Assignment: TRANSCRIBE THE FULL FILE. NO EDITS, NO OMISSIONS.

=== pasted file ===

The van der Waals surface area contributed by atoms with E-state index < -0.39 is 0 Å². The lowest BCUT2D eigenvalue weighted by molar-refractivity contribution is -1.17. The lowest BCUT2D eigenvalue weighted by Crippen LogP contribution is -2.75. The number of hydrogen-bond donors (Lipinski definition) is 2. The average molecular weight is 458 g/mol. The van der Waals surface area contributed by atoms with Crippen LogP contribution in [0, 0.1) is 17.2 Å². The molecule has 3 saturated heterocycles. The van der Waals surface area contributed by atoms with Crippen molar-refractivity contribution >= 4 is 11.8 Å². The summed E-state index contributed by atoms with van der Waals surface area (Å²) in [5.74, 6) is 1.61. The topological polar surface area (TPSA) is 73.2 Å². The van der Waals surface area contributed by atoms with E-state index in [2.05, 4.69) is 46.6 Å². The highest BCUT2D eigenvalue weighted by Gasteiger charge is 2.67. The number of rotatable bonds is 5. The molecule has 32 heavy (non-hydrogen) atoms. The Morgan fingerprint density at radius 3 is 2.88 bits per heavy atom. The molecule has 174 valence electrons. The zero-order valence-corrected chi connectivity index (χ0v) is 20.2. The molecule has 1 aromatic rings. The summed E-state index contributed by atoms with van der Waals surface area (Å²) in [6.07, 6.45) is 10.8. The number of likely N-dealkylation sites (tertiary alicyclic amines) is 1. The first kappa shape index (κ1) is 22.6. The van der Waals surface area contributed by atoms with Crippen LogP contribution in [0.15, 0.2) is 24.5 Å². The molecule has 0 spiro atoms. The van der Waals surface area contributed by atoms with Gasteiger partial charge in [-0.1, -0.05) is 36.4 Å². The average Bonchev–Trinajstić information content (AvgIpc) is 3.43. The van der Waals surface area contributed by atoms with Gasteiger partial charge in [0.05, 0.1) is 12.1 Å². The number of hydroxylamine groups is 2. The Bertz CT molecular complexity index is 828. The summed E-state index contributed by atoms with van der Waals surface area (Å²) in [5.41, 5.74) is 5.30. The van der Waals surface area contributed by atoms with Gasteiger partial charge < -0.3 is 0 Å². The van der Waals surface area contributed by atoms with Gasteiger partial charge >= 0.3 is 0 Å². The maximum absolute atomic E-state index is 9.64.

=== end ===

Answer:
The van der Waals surface area contributed by atoms with E-state index < -0.39 is 0 Å². The lowest BCUT2D eigenvalue weighted by molar-refractivity contribution is -1.17. The lowest BCUT2D eigenvalue weighted by Crippen LogP contribution is -2.75. The number of hydrogen-bond donors (Lipinski definition) is 2. The average molecular weight is 458 g/mol. The van der Waals surface area contributed by atoms with Crippen LogP contribution in [0, 0.1) is 17.2 Å². The molecule has 3 saturated heterocycles. The van der Waals surface area contributed by atoms with Crippen molar-refractivity contribution >= 4 is 11.8 Å². The summed E-state index contributed by atoms with van der Waals surface area (Å²) in [5.74, 6) is 1.61. The topological polar surface area (TPSA) is 73.2 Å². The van der Waals surface area contributed by atoms with E-state index in [2.05, 4.69) is 46.6 Å². The highest BCUT2D eigenvalue weighted by Gasteiger charge is 2.67. The number of rotatable bonds is 5. The molecule has 32 heavy (non-hydrogen) atoms. The Morgan fingerprint density at radius 3 is 2.88 bits per heavy atom. The molecule has 174 valence electrons. The zero-order valence-corrected chi connectivity index (χ0v) is 20.2. The molecule has 1 aromatic rings. The summed E-state index contributed by atoms with van der Waals surface area (Å²) in [6.07, 6.45) is 10.8. The number of likely N-dealkylation sites (tertiary alicyclic amines) is 1. The first kappa shape index (κ1) is 22.6. The van der Waals surface area contributed by atoms with Crippen LogP contribution in [0.15, 0.2) is 24.5 Å². The molecule has 0 spiro atoms. The van der Waals surface area contributed by atoms with Gasteiger partial charge in [-0.1, -0.05) is 36.4 Å². The average Bonchev–Trinajstić information content (AvgIpc) is 3.43. The van der Waals surface area contributed by atoms with Gasteiger partial charge in [0.05, 0.1) is 12.1 Å². The number of hydroxylamine groups is 2. The Bertz CT molecular complexity index is 828. The summed E-state index contributed by atoms with van der Waals surface area (Å²) in [5.41, 5.74) is 5.30. The van der Waals surface area contributed by atoms with Gasteiger partial charge < -0.3 is 0 Å². The van der Waals surface area contributed by atoms with Gasteiger partial charge >= 0.3 is 0 Å². The maximum absolute atomic E-state index is 9.64.